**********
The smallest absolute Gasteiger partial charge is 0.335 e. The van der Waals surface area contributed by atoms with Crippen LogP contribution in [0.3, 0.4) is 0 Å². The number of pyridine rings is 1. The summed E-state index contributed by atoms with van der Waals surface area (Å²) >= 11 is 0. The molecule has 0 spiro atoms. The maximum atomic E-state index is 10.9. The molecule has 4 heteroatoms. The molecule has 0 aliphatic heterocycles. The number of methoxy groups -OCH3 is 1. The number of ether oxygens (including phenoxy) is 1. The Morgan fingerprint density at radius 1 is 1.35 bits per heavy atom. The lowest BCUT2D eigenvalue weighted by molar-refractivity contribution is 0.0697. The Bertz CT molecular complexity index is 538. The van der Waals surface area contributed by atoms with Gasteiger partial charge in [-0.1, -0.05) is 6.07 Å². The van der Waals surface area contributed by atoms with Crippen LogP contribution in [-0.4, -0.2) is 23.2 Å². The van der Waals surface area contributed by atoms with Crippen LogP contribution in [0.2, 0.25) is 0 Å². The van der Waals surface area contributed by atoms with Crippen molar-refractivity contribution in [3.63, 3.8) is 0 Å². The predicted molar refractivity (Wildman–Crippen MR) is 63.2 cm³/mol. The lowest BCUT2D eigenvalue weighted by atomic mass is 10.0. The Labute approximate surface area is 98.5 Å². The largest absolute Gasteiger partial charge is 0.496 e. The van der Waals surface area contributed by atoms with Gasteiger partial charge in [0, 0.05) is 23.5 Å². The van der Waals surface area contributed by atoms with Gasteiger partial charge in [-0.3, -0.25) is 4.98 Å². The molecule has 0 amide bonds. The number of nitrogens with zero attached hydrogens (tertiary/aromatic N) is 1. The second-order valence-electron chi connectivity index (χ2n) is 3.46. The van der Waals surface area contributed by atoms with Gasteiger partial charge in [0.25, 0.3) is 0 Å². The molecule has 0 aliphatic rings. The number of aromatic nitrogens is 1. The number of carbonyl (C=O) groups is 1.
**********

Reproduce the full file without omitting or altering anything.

The smallest absolute Gasteiger partial charge is 0.335 e. The van der Waals surface area contributed by atoms with Crippen LogP contribution in [0.3, 0.4) is 0 Å². The number of pyridine rings is 1. The summed E-state index contributed by atoms with van der Waals surface area (Å²) >= 11 is 0. The molecule has 0 spiro atoms. The maximum atomic E-state index is 10.9. The molecule has 4 heteroatoms. The molecule has 0 aliphatic heterocycles. The number of methoxy groups -OCH3 is 1. The number of ether oxygens (including phenoxy) is 1. The Morgan fingerprint density at radius 1 is 1.35 bits per heavy atom. The lowest BCUT2D eigenvalue weighted by molar-refractivity contribution is 0.0697. The Bertz CT molecular complexity index is 538. The van der Waals surface area contributed by atoms with Gasteiger partial charge in [-0.1, -0.05) is 6.07 Å². The van der Waals surface area contributed by atoms with Crippen LogP contribution in [-0.4, -0.2) is 23.2 Å². The van der Waals surface area contributed by atoms with Crippen LogP contribution in [0.2, 0.25) is 0 Å². The van der Waals surface area contributed by atoms with Crippen molar-refractivity contribution in [3.63, 3.8) is 0 Å². The predicted molar refractivity (Wildman–Crippen MR) is 63.2 cm³/mol. The lowest BCUT2D eigenvalue weighted by atomic mass is 10.0. The Labute approximate surface area is 98.5 Å². The largest absolute Gasteiger partial charge is 0.496 e. The van der Waals surface area contributed by atoms with Gasteiger partial charge in [0, 0.05) is 23.5 Å². The van der Waals surface area contributed by atoms with Gasteiger partial charge in [-0.3, -0.25) is 4.98 Å². The molecule has 0 amide bonds. The number of nitrogens with zero attached hydrogens (tertiary/aromatic N) is 1. The second-order valence-electron chi connectivity index (χ2n) is 3.46. The van der Waals surface area contributed by atoms with Gasteiger partial charge in [0.25, 0.3) is 0 Å². The molecule has 0 aliphatic rings. The number of aromatic nitrogens is 1. The number of carbonyl (C=O) groups is 1.